I set up three systems of inline drip and soaker hoses for each of these types of trees: 1. the Chinese fringe; 2. the three citrus trees; and 3. the large avocado. The Chinese fringe trees receive water using Netafim inline drip tubing (Techline CV,.9 gph flow, 12 in. dripper spacing). Using the inline drip I am able to deliver water exactly where it is needed, around the dripline of the trees, while avoiding the area near the flannel bush, which as I noted above is water-averse, especially during summer. The smaller citrus trees are growing in two separate locations. Netafim inline drip lines circle the trees and are connected with 1/2 inch poly-tubing that leads back to the spigot. I laid three concentric circles of soaker hose near the edge of the canopy of the large avocado. All of the drip tubing is covered with a 4-6 inch layer of oak leaf mulch. Because the trees are watered infrequently and must be set to run for long periods, someone – my garden caretaker or me – turns the water on and off manually.

Drip irrigation
Drip irrigation tubing. Black tubing is 1/2 in. poly, brown tubing has inline emitters (Netafim).
Netafim tees off to a small piece of tubing that connects to a pressure regulator and then to a hose.
Drip irrigation for trees on strip.
The inline emitter drip irrigation was laid around the Chinese fringe trees. It was placed as wide as possible given the narrowness of the planting strip. The black tee connects the Netafim to 1/2 in. black poly tubing. This runs the line past the water-hating flannel bush to the next fringe tree. Although trees usually need more than one loop of drip tubing for proper water distribution, it is hard to provide water evenly in this narrow space. Fortunately, the rich-loamy soil and layer of mulch (which will be placed on top of the tubing) help provide a wider spread of water in the soil.
Three concentric circles of soaker hose surround the large avocado near the tree's dripline (edge of canopy).
Three concentric circles of soaker hose surround the large avocado near the tree’s dripline (edge of canopy).
leaf mulch
The tubing surrounding the trees was laid directly on top of the soil and beneath the existing mulch in each area. Additional mulch from the old oak tree was placed on top to cover the tubing with about 4-6 inches of mulch.

Done and done! Next, I set up a low-volume, micro-tube irrigation system for the front yard vegetables.Two micro-spray emitters per tomato plant, three per artichoke, etc. Setting up the tubing and emitters was a nuisance, though pretty straight forward. I will cover this in my next blog post: Garden care while you travel, Part 2.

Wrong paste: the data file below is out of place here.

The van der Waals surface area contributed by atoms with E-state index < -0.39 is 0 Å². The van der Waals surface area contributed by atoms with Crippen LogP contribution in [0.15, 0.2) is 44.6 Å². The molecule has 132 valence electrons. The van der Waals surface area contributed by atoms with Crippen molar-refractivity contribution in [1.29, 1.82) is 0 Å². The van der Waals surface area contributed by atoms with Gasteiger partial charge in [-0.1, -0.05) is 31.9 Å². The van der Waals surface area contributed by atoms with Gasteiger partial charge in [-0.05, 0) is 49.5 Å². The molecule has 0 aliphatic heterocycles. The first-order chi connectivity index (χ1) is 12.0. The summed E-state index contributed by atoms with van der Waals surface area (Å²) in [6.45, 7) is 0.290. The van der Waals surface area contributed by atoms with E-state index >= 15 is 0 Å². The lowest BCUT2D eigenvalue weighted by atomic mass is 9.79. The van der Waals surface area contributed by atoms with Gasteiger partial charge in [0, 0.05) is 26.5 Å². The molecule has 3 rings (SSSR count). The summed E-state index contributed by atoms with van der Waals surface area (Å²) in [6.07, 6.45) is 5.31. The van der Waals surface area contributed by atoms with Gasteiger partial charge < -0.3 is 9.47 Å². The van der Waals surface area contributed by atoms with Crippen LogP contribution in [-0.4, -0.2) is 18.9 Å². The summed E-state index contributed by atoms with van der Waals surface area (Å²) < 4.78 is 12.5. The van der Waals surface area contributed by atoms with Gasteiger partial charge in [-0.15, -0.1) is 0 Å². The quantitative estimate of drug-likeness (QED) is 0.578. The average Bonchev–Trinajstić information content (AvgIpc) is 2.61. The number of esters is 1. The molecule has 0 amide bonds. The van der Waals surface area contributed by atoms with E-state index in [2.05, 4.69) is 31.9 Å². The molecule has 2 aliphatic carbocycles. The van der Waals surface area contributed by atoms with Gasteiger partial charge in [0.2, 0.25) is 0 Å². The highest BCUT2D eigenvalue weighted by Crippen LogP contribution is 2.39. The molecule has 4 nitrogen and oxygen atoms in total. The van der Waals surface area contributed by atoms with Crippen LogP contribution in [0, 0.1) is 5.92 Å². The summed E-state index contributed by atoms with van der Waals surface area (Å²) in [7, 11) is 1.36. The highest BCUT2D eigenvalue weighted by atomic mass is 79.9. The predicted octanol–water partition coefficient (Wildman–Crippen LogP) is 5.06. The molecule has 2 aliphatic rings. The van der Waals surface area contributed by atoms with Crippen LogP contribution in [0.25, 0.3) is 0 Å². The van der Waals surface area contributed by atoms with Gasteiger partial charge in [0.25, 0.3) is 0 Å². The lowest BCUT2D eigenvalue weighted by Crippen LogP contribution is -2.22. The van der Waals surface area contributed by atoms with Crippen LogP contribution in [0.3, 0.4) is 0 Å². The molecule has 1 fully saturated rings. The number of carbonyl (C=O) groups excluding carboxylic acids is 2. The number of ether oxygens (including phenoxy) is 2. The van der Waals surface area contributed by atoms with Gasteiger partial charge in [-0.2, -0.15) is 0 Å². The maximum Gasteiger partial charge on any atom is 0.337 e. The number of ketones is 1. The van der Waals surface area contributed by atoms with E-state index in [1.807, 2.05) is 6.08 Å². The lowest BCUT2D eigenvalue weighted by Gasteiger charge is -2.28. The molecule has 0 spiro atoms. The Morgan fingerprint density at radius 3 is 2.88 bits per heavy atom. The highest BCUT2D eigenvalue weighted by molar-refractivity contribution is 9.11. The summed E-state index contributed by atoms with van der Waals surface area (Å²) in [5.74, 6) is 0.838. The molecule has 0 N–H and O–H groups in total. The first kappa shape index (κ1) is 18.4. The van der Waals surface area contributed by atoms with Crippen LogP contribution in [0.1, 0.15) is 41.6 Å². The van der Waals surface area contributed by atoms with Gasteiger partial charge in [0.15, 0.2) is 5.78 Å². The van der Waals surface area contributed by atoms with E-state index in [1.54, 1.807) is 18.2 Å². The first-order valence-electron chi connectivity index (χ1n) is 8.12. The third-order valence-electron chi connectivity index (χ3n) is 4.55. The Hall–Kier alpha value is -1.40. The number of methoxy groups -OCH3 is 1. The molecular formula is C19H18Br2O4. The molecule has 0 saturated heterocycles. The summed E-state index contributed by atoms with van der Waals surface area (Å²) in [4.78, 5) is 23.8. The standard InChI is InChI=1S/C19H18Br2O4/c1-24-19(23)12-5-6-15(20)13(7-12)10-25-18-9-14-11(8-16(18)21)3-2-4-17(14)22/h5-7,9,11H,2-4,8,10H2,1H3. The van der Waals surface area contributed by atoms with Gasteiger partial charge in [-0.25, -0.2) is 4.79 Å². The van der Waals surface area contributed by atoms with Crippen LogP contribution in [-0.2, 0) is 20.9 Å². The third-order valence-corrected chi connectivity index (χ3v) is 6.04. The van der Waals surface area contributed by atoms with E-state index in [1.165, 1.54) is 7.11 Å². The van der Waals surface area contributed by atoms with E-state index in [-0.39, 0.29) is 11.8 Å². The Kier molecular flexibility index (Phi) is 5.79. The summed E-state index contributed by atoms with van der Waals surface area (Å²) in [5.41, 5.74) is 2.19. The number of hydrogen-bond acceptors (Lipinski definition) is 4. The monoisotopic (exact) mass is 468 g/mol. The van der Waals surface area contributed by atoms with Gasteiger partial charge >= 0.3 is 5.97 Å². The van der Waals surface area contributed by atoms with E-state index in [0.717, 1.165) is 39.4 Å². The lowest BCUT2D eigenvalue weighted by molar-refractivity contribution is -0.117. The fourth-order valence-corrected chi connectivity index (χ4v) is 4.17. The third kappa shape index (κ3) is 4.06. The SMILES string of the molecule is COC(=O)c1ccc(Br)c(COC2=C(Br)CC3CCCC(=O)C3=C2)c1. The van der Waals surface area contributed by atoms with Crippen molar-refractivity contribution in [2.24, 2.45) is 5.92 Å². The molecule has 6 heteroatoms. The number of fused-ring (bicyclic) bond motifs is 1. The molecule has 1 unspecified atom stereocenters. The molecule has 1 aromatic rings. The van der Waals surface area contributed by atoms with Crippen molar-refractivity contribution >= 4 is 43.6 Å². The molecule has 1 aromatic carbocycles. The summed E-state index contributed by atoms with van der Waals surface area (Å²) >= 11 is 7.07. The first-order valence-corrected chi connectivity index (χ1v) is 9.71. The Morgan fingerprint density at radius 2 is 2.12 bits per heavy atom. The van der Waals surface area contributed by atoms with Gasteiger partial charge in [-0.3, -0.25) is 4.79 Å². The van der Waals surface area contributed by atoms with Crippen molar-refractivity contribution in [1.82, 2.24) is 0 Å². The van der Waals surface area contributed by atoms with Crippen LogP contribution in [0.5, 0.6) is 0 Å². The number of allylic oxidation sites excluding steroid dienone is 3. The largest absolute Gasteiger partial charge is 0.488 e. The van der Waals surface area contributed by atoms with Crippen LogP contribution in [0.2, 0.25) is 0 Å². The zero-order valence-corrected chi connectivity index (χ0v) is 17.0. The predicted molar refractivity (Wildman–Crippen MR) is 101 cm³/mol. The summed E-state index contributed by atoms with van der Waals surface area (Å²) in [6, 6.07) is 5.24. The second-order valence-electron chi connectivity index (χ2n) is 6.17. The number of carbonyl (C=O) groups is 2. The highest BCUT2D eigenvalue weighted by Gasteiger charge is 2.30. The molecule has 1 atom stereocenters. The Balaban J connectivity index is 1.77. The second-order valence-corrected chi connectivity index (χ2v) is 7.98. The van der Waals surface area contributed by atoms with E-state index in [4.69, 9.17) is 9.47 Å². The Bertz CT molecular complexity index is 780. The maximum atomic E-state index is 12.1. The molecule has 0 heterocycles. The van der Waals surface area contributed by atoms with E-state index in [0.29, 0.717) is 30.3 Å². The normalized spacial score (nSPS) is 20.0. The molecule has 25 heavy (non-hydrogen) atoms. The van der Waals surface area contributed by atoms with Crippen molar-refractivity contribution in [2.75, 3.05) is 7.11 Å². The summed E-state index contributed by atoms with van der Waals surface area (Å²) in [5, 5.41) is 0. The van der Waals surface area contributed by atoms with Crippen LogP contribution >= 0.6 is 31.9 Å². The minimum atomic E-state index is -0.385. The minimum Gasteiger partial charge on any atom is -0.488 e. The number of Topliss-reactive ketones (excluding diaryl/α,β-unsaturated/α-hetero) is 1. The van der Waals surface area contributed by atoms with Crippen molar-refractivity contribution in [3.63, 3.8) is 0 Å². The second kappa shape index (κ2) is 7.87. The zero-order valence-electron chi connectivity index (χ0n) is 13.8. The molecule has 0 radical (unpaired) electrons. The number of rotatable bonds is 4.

2 thoughts on “Garden care while you travel (Part 1)

  1. weedingwildsuburbia

    Been getting some comments on this post on Facebook. Good comments! Here they are:

    GG: only until established. Plant in Fall to take advantage of rains if they come. Only supplemental watering needed.

    Me: Some of my natives need water even after established. Ray Hartman ceanothus gets a good soaking about once a month or every 6 weeks in summer, for example. And, of course, I water in winter when we get little rain – but this article is on summer water.

    ML: I killed 2 Ray Hartmans at home and never watered one at Prisk after the first 2 summers, and the latter course was the wisest. The one at Prisk lasted almost 20 years and went to at least fifteen feet. My paranoia about certain plants is such that I’d rather kill them by underwatering than just one more killing irrigation. I’m keeping my new little Trichostema just this side of death. When I do water, it’s WAY away from the crown, letting the trickling hose soak the ground about a foot away. Of course, the garden has been 99% effective. It’s just a few plants that have been singled out. (I’ve also bermed up and shoveled in much rocky gravel and natural rock from the chaparral to duplicate the habitat of these plants, and this also helps, of course.)-M

    Me: The Ray Hartmans that I will give supplemental water to are just a few years old. I only water if they look especially stressed – losing more leaves than I expect even in summer dormancy. And then I water in early morning, preferably before a heat wave, and preferably when it is cool and foggy. Still I agree with you – drier is usually better!

    • weedingwildsuburbia

      And another:

      ML: One more thing. That ol’ opinionated guy, Bert Wilson, advises on the Las Pilitas site to not water my new Ceanothus spinosus specimen, and I’m taking him seriously. As above, when I DO water, it’s brief, and way away from the plant. And this guy is in almost pure “scree” of the chaparral, too! Such overkill. 😉

      Thanks ML. I learn a whole lot from you!